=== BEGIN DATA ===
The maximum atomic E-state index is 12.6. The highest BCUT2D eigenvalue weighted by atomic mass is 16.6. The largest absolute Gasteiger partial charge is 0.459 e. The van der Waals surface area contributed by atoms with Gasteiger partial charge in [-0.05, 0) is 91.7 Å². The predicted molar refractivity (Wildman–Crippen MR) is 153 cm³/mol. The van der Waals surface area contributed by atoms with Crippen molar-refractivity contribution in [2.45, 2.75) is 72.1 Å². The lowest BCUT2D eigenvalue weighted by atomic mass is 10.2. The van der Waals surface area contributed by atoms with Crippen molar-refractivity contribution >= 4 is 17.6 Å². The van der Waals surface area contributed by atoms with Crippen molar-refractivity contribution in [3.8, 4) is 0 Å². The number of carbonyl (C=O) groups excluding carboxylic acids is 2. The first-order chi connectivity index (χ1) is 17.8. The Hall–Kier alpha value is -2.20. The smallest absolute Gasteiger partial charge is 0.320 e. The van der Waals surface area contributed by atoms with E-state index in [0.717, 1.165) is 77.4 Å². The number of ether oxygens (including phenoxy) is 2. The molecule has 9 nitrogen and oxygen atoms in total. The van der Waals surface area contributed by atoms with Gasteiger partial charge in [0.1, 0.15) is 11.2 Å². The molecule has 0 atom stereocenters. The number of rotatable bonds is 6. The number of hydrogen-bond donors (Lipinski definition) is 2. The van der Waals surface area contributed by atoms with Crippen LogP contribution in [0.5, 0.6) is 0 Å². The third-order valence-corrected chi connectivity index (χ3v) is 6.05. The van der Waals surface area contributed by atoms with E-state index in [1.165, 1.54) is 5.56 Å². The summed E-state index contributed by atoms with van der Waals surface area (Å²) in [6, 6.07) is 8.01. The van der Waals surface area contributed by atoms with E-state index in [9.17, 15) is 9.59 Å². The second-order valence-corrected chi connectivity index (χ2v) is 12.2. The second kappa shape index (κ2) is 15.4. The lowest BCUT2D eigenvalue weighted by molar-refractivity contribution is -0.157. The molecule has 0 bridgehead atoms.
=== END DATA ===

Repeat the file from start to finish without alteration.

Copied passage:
The maximum atomic E-state index is 12.6. The highest BCUT2D eigenvalue weighted by atomic mass is 16.6. The largest absolute Gasteiger partial charge is 0.459 e. The van der Waals surface area contributed by atoms with Gasteiger partial charge in [-0.05, 0) is 91.7 Å². The predicted molar refractivity (Wildman–Crippen MR) is 153 cm³/mol. The van der Waals surface area contributed by atoms with Crippen molar-refractivity contribution in [2.45, 2.75) is 72.1 Å². The lowest BCUT2D eigenvalue weighted by atomic mass is 10.2. The van der Waals surface area contributed by atoms with Crippen molar-refractivity contribution >= 4 is 17.6 Å². The van der Waals surface area contributed by atoms with Crippen molar-refractivity contribution in [3.8, 4) is 0 Å². The number of carbonyl (C=O) groups excluding carboxylic acids is 2. The first-order chi connectivity index (χ1) is 17.8. The Hall–Kier alpha value is -2.20. The smallest absolute Gasteiger partial charge is 0.320 e. The van der Waals surface area contributed by atoms with E-state index in [0.717, 1.165) is 77.4 Å². The number of ether oxygens (including phenoxy) is 2. The molecule has 9 nitrogen and oxygen atoms in total. The van der Waals surface area contributed by atoms with Gasteiger partial charge in [0.1, 0.15) is 11.2 Å². The molecule has 0 atom stereocenters. The number of rotatable bonds is 6. The number of hydrogen-bond donors (Lipinski definition) is 2. The van der Waals surface area contributed by atoms with Crippen LogP contribution in [0.5, 0.6) is 0 Å². The third-order valence-corrected chi connectivity index (χ3v) is 6.05. The van der Waals surface area contributed by atoms with E-state index in [1.165, 1.54) is 5.56 Å². The summed E-state index contributed by atoms with van der Waals surface area (Å²) in [6, 6.07) is 8.01. The van der Waals surface area contributed by atoms with E-state index in [9.17, 15) is 9.59 Å². The second-order valence-corrected chi connectivity index (χ2v) is 12.2. The second kappa shape index (κ2) is 15.4. The lowest BCUT2D eigenvalue weighted by molar-refractivity contribution is -0.157. The molecule has 0 bridgehead atoms.